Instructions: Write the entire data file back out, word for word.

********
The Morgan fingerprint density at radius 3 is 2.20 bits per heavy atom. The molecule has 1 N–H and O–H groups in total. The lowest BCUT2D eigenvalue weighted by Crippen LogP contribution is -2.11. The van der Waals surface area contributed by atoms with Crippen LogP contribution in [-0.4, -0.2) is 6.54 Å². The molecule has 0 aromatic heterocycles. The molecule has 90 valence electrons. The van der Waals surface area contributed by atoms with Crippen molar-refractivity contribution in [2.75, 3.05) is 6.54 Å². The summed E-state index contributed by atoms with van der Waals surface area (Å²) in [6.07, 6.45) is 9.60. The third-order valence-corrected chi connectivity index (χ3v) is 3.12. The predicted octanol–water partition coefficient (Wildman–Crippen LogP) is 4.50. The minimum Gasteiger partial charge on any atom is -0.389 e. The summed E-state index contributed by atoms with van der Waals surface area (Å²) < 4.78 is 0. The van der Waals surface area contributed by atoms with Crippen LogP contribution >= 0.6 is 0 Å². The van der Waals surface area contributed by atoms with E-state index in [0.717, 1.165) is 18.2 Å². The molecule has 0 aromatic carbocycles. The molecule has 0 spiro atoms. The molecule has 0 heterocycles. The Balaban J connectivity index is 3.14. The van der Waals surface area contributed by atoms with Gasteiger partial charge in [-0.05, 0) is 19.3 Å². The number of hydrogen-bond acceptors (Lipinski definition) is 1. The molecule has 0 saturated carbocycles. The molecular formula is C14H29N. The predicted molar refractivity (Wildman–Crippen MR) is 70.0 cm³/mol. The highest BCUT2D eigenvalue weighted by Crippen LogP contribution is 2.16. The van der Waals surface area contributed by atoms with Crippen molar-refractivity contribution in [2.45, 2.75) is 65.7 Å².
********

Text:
The Morgan fingerprint density at radius 3 is 2.20 bits per heavy atom. The molecule has 1 N–H and O–H groups in total. The lowest BCUT2D eigenvalue weighted by Crippen LogP contribution is -2.11. The van der Waals surface area contributed by atoms with Crippen LogP contribution in [-0.4, -0.2) is 6.54 Å². The molecule has 0 aromatic heterocycles. The molecule has 90 valence electrons. The van der Waals surface area contributed by atoms with Crippen molar-refractivity contribution in [2.75, 3.05) is 6.54 Å². The summed E-state index contributed by atoms with van der Waals surface area (Å²) in [6.07, 6.45) is 9.60. The third-order valence-corrected chi connectivity index (χ3v) is 3.12. The predicted octanol–water partition coefficient (Wildman–Crippen LogP) is 4.50. The minimum Gasteiger partial charge on any atom is -0.389 e. The summed E-state index contributed by atoms with van der Waals surface area (Å²) < 4.78 is 0. The van der Waals surface area contributed by atoms with Crippen LogP contribution >= 0.6 is 0 Å². The van der Waals surface area contributed by atoms with E-state index in [0.717, 1.165) is 18.2 Å². The molecule has 0 aromatic carbocycles. The molecule has 0 spiro atoms. The molecule has 0 heterocycles. The Balaban J connectivity index is 3.14. The van der Waals surface area contributed by atoms with Gasteiger partial charge in [-0.05, 0) is 19.3 Å². The number of hydrogen-bond acceptors (Lipinski definition) is 1. The molecule has 0 saturated carbocycles. The molecular formula is C14H29N. The predicted molar refractivity (Wildman–Crippen MR) is 70.0 cm³/mol. The highest BCUT2D eigenvalue weighted by Crippen LogP contribution is 2.16. The van der Waals surface area contributed by atoms with Crippen molar-refractivity contribution in [2.45, 2.75) is 65.7 Å².